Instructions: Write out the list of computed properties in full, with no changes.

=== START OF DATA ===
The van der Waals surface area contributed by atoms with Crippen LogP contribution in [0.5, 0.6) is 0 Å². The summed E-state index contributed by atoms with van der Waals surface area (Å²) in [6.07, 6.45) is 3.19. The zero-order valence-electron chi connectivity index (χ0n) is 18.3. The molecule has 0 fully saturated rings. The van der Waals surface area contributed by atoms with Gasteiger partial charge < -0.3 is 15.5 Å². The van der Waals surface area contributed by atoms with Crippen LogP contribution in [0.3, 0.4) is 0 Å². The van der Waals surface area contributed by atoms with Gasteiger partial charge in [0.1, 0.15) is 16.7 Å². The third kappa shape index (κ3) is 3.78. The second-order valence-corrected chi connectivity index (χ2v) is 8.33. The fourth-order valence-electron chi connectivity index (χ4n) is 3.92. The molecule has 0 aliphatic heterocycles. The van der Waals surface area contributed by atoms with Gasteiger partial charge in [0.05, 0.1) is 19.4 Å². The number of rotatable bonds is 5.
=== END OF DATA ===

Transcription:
The van der Waals surface area contributed by atoms with Crippen LogP contribution in [0.5, 0.6) is 0 Å². The summed E-state index contributed by atoms with van der Waals surface area (Å²) in [6.07, 6.45) is 3.19. The zero-order valence-electron chi connectivity index (χ0n) is 18.3. The molecule has 0 fully saturated rings. The van der Waals surface area contributed by atoms with Gasteiger partial charge < -0.3 is 15.5 Å². The van der Waals surface area contributed by atoms with Crippen LogP contribution in [0.3, 0.4) is 0 Å². The van der Waals surface area contributed by atoms with Gasteiger partial charge in [0.1, 0.15) is 16.7 Å². The third kappa shape index (κ3) is 3.78. The second-order valence-corrected chi connectivity index (χ2v) is 8.33. The fourth-order valence-electron chi connectivity index (χ4n) is 3.92. The molecule has 0 aliphatic heterocycles. The van der Waals surface area contributed by atoms with Gasteiger partial charge in [0.05, 0.1) is 19.4 Å². The number of rotatable bonds is 5.